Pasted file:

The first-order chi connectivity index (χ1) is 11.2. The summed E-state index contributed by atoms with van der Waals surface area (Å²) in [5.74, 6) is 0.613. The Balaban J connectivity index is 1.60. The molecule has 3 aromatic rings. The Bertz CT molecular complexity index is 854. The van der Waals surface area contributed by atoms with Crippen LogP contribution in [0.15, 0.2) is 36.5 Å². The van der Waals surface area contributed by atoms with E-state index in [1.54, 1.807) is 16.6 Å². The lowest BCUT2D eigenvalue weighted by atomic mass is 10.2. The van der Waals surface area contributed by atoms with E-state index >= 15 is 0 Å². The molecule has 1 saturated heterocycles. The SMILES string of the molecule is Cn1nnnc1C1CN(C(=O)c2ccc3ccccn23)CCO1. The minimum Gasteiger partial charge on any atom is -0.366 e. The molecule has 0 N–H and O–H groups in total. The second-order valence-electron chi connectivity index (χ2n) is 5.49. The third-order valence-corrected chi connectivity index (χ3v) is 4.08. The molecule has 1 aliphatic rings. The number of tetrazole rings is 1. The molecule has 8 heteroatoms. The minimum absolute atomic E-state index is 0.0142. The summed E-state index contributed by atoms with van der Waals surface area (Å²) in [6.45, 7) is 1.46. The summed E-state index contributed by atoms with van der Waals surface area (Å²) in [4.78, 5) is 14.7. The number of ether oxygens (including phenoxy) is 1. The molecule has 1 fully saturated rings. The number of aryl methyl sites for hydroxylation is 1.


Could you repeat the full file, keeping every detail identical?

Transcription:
The first-order chi connectivity index (χ1) is 11.2. The summed E-state index contributed by atoms with van der Waals surface area (Å²) in [5.74, 6) is 0.613. The Balaban J connectivity index is 1.60. The molecule has 3 aromatic rings. The Bertz CT molecular complexity index is 854. The van der Waals surface area contributed by atoms with Crippen LogP contribution in [0.15, 0.2) is 36.5 Å². The van der Waals surface area contributed by atoms with E-state index in [1.54, 1.807) is 16.6 Å². The lowest BCUT2D eigenvalue weighted by atomic mass is 10.2. The van der Waals surface area contributed by atoms with E-state index >= 15 is 0 Å². The molecule has 1 saturated heterocycles. The SMILES string of the molecule is Cn1nnnc1C1CN(C(=O)c2ccc3ccccn23)CCO1. The minimum Gasteiger partial charge on any atom is -0.366 e. The molecule has 0 N–H and O–H groups in total. The second-order valence-electron chi connectivity index (χ2n) is 5.49. The third-order valence-corrected chi connectivity index (χ3v) is 4.08. The molecule has 1 aliphatic rings. The number of tetrazole rings is 1. The molecule has 8 heteroatoms. The minimum absolute atomic E-state index is 0.0142. The summed E-state index contributed by atoms with van der Waals surface area (Å²) in [6.45, 7) is 1.46. The summed E-state index contributed by atoms with van der Waals surface area (Å²) in [4.78, 5) is 14.7. The number of ether oxygens (including phenoxy) is 1. The molecule has 1 fully saturated rings. The number of aryl methyl sites for hydroxylation is 1.